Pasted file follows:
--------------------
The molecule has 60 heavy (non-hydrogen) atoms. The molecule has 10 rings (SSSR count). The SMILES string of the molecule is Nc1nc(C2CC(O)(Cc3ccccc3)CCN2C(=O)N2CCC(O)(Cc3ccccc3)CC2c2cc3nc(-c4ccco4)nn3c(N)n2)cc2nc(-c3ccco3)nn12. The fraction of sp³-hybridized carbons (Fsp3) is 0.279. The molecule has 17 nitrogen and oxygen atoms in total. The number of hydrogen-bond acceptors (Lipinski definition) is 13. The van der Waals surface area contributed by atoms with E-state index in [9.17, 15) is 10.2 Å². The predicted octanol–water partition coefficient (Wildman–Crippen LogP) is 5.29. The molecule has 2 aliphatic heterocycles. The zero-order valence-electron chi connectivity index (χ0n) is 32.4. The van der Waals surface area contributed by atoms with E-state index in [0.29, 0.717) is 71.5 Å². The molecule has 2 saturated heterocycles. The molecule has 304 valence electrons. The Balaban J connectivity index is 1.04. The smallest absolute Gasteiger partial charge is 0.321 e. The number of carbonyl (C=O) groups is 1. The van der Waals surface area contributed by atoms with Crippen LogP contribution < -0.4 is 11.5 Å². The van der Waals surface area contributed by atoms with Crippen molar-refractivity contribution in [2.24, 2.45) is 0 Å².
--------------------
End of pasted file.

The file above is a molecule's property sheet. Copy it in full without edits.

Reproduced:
The molecule has 60 heavy (non-hydrogen) atoms. The molecule has 10 rings (SSSR count). The SMILES string of the molecule is Nc1nc(C2CC(O)(Cc3ccccc3)CCN2C(=O)N2CCC(O)(Cc3ccccc3)CC2c2cc3nc(-c4ccco4)nn3c(N)n2)cc2nc(-c3ccco3)nn12. The fraction of sp³-hybridized carbons (Fsp3) is 0.279. The molecule has 17 nitrogen and oxygen atoms in total. The number of hydrogen-bond acceptors (Lipinski definition) is 13. The van der Waals surface area contributed by atoms with E-state index in [9.17, 15) is 10.2 Å². The predicted octanol–water partition coefficient (Wildman–Crippen LogP) is 5.29. The molecule has 2 aliphatic heterocycles. The zero-order valence-electron chi connectivity index (χ0n) is 32.4. The van der Waals surface area contributed by atoms with E-state index in [0.29, 0.717) is 71.5 Å². The molecule has 2 saturated heterocycles. The molecule has 304 valence electrons. The Balaban J connectivity index is 1.04. The smallest absolute Gasteiger partial charge is 0.321 e. The number of carbonyl (C=O) groups is 1. The van der Waals surface area contributed by atoms with Crippen LogP contribution < -0.4 is 11.5 Å². The van der Waals surface area contributed by atoms with Crippen molar-refractivity contribution in [2.24, 2.45) is 0 Å².